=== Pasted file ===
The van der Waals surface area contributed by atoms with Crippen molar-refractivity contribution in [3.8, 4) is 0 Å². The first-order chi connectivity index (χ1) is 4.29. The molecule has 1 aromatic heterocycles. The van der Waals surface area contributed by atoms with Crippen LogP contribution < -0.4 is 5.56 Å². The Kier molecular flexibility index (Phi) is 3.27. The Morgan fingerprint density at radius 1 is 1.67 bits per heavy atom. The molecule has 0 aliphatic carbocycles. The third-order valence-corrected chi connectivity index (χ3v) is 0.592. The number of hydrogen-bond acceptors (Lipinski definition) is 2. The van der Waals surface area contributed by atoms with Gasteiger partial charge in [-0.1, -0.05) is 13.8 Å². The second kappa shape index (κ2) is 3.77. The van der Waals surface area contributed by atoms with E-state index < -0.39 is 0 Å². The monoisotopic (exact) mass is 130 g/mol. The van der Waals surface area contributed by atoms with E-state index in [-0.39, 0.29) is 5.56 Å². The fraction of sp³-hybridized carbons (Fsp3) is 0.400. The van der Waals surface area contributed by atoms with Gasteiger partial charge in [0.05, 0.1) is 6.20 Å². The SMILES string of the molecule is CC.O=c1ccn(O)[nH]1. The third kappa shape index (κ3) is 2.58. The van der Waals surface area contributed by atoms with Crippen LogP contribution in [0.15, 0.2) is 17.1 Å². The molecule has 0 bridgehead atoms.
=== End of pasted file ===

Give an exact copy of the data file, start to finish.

The van der Waals surface area contributed by atoms with Crippen molar-refractivity contribution in [3.8, 4) is 0 Å². The first-order chi connectivity index (χ1) is 4.29. The molecule has 1 aromatic heterocycles. The van der Waals surface area contributed by atoms with Crippen LogP contribution < -0.4 is 5.56 Å². The Kier molecular flexibility index (Phi) is 3.27. The Morgan fingerprint density at radius 1 is 1.67 bits per heavy atom. The molecule has 0 aliphatic carbocycles. The third-order valence-corrected chi connectivity index (χ3v) is 0.592. The number of hydrogen-bond acceptors (Lipinski definition) is 2. The van der Waals surface area contributed by atoms with Gasteiger partial charge in [-0.1, -0.05) is 13.8 Å². The second kappa shape index (κ2) is 3.77. The van der Waals surface area contributed by atoms with E-state index < -0.39 is 0 Å². The monoisotopic (exact) mass is 130 g/mol. The van der Waals surface area contributed by atoms with E-state index in [-0.39, 0.29) is 5.56 Å². The fraction of sp³-hybridized carbons (Fsp3) is 0.400. The van der Waals surface area contributed by atoms with Gasteiger partial charge in [0.05, 0.1) is 6.20 Å². The SMILES string of the molecule is CC.O=c1ccn(O)[nH]1. The third kappa shape index (κ3) is 2.58. The van der Waals surface area contributed by atoms with Crippen LogP contribution in [0.15, 0.2) is 17.1 Å². The molecule has 0 bridgehead atoms.